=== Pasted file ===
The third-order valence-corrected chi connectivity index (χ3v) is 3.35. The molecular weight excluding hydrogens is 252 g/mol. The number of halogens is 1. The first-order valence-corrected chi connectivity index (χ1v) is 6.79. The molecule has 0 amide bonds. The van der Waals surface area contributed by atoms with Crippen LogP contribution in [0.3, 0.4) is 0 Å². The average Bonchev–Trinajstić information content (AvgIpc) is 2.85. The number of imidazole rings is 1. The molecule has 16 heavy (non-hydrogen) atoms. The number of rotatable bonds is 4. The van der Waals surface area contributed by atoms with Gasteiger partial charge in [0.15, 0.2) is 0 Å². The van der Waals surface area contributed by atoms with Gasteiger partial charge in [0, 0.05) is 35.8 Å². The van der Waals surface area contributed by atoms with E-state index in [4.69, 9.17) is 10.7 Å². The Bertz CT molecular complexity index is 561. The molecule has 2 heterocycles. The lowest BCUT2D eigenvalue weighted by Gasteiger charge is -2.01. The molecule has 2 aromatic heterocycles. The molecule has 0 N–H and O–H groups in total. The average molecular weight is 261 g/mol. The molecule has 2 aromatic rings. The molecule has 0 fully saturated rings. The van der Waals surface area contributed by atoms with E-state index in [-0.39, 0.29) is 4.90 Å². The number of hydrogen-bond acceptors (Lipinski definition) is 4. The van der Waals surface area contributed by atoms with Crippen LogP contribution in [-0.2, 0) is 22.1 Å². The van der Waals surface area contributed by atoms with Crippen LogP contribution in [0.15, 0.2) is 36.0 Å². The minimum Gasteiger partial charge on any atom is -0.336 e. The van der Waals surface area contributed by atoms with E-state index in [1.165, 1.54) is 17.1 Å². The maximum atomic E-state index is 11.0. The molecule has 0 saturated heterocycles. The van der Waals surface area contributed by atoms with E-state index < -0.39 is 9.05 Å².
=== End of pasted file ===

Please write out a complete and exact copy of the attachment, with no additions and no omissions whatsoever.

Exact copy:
The third-order valence-corrected chi connectivity index (χ3v) is 3.35. The molecular weight excluding hydrogens is 252 g/mol. The number of halogens is 1. The first-order valence-corrected chi connectivity index (χ1v) is 6.79. The molecule has 0 amide bonds. The van der Waals surface area contributed by atoms with Crippen LogP contribution in [0.3, 0.4) is 0 Å². The average Bonchev–Trinajstić information content (AvgIpc) is 2.85. The number of imidazole rings is 1. The molecule has 16 heavy (non-hydrogen) atoms. The number of rotatable bonds is 4. The van der Waals surface area contributed by atoms with Gasteiger partial charge in [0.15, 0.2) is 0 Å². The van der Waals surface area contributed by atoms with Gasteiger partial charge in [0, 0.05) is 35.8 Å². The van der Waals surface area contributed by atoms with E-state index in [4.69, 9.17) is 10.7 Å². The Bertz CT molecular complexity index is 561. The molecule has 2 heterocycles. The lowest BCUT2D eigenvalue weighted by Gasteiger charge is -2.01. The molecule has 2 aromatic heterocycles. The molecule has 0 N–H and O–H groups in total. The average molecular weight is 261 g/mol. The molecule has 2 aromatic rings. The molecule has 0 fully saturated rings. The van der Waals surface area contributed by atoms with E-state index in [-0.39, 0.29) is 4.90 Å². The number of hydrogen-bond acceptors (Lipinski definition) is 4. The van der Waals surface area contributed by atoms with Crippen LogP contribution in [-0.2, 0) is 22.1 Å². The van der Waals surface area contributed by atoms with Crippen LogP contribution in [0.15, 0.2) is 36.0 Å². The minimum Gasteiger partial charge on any atom is -0.336 e. The van der Waals surface area contributed by atoms with E-state index in [1.165, 1.54) is 17.1 Å². The maximum atomic E-state index is 11.0. The molecule has 0 saturated heterocycles. The van der Waals surface area contributed by atoms with E-state index < -0.39 is 9.05 Å².